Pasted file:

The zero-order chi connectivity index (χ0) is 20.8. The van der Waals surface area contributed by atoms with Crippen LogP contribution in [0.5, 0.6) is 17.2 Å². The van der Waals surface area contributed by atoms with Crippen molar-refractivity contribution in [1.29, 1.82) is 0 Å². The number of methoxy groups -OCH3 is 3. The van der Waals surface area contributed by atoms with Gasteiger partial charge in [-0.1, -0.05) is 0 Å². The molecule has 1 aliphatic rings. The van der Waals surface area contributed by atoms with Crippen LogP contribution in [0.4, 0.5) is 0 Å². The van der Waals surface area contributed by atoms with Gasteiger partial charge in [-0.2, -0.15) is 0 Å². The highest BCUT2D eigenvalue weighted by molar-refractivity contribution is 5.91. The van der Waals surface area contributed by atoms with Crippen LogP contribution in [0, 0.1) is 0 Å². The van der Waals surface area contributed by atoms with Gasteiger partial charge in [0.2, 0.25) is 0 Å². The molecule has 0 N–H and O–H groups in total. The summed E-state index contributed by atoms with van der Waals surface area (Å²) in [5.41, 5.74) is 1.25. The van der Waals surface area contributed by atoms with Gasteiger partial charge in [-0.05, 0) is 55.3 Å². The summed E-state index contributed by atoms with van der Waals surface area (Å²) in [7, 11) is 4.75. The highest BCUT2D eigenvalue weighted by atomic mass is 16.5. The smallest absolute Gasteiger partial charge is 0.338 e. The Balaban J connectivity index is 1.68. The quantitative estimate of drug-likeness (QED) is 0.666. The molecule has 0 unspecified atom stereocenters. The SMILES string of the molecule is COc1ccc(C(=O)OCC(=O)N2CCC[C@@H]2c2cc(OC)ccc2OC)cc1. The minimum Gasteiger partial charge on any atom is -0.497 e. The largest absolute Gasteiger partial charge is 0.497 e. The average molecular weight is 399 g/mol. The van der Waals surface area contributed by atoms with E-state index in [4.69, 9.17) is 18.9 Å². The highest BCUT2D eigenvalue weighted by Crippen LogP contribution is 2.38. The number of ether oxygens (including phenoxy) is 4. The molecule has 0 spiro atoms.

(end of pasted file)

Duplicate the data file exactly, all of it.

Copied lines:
The zero-order chi connectivity index (χ0) is 20.8. The van der Waals surface area contributed by atoms with Crippen LogP contribution in [0.5, 0.6) is 17.2 Å². The van der Waals surface area contributed by atoms with Crippen molar-refractivity contribution in [1.29, 1.82) is 0 Å². The number of methoxy groups -OCH3 is 3. The van der Waals surface area contributed by atoms with Gasteiger partial charge in [-0.1, -0.05) is 0 Å². The molecule has 1 aliphatic rings. The van der Waals surface area contributed by atoms with Crippen LogP contribution in [0.4, 0.5) is 0 Å². The van der Waals surface area contributed by atoms with Gasteiger partial charge in [-0.2, -0.15) is 0 Å². The highest BCUT2D eigenvalue weighted by molar-refractivity contribution is 5.91. The van der Waals surface area contributed by atoms with Crippen LogP contribution in [0, 0.1) is 0 Å². The van der Waals surface area contributed by atoms with Gasteiger partial charge in [0.2, 0.25) is 0 Å². The molecule has 0 N–H and O–H groups in total. The summed E-state index contributed by atoms with van der Waals surface area (Å²) in [5.41, 5.74) is 1.25. The van der Waals surface area contributed by atoms with Gasteiger partial charge in [-0.05, 0) is 55.3 Å². The summed E-state index contributed by atoms with van der Waals surface area (Å²) in [7, 11) is 4.75. The highest BCUT2D eigenvalue weighted by atomic mass is 16.5. The smallest absolute Gasteiger partial charge is 0.338 e. The Balaban J connectivity index is 1.68. The quantitative estimate of drug-likeness (QED) is 0.666. The molecule has 0 unspecified atom stereocenters. The SMILES string of the molecule is COc1ccc(C(=O)OCC(=O)N2CCC[C@@H]2c2cc(OC)ccc2OC)cc1. The minimum Gasteiger partial charge on any atom is -0.497 e. The largest absolute Gasteiger partial charge is 0.497 e. The average molecular weight is 399 g/mol. The van der Waals surface area contributed by atoms with E-state index in [4.69, 9.17) is 18.9 Å². The highest BCUT2D eigenvalue weighted by Crippen LogP contribution is 2.38. The number of ether oxygens (including phenoxy) is 4. The molecule has 0 spiro atoms.